- Why is my child's school closing? Is there a connection between school closings and gentrification in North Lawndale?
- How have community organizations in Austin worked to help residents stay in their neighborhood?
- How do city and other governmental policies affect housing and economic development? What's politics got to do with it?
- How can community development help grow people's strengths and social resources?
I attended the session on government and how policy plays into development issues. We looked at the situation in Lathrop Homes, where the Logan Square Neighborhood Association has been working with residents to develop an alternative to the CHA Plan for Transformation process. Organizer John McDermott compared the Plan for Transformation to a set menu that doesn't fit everyone's nutritional needs. He noted that because Lathrop is so close to expensive neighborhoods like Bucktown and Roscoe Village, building market-rate homes there would only cater to the wealthiest residents of Chicago.
Instead, residents want to see Lathrop become one-third public housing, one-third affordable rental, and one-third affordable homeownership, to give existing residents the opportunity to "move up" in income without having to move out of their home community to buy a house. Alderman Manny Flores has publicly supported the plan, which is still under discussion with CHA.
Another guest in the session was Third Ward Alderman Pat Dowell, who spoke candidly about the challenge of managing development in a ward that ranges from "White Castle to White House" in demographics and mindset. A big question she faces is how to build homes for families earning $50,000 a year or less. (If you don't know Ald. Dowell, this profile from The Windy Citizen does a good job of capturing her unassuming style and thoughtful approach to her ward.)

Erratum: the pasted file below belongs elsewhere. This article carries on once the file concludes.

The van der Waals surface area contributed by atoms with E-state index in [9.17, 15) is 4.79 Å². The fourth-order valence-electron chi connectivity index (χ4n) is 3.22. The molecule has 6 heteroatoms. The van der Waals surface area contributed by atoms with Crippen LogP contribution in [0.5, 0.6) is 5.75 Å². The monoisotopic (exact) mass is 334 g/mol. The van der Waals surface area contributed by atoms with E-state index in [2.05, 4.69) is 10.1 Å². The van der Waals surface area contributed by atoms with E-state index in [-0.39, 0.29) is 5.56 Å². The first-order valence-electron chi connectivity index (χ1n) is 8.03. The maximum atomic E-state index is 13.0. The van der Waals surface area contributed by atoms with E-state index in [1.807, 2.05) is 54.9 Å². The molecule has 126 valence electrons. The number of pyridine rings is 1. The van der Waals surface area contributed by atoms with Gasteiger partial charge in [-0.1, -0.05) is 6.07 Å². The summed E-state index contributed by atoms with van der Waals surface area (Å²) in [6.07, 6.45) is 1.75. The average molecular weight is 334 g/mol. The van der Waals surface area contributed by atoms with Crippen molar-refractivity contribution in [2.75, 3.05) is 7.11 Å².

She's working on an affordable homeownership project in Fuller Park, where homes would sell for between $160,000 and $190,000. But the median household income in Fuller Park as of 2000 was only $18, 412, putting those homes out of reach for many current residents. Also in 2000, about 30 percent of the neighborhood's homeowners were paying 40 percent or more of their income to keep their homes.
During the session I asked her if her ward had been able to take advantage of New Homes for Chicago, a city program which builds single-family homes, condos and two-flats for moderate-income buyers. Dowell said she'd like to bring in that program, but right now there's no active community development corporation to do the construction work. (The fastest way to find out more about New Homes for Chicago is to put it in Google. I tried to paste in the long and complex link from the City of Chicago web site, but it didn't work.)
I wonder if any of those bright-eyed social work graduate students have buddies in business school they could partner with to start up their own CDC. Social entrepreneurs, opportunity may await you in Chicago's Third Ward.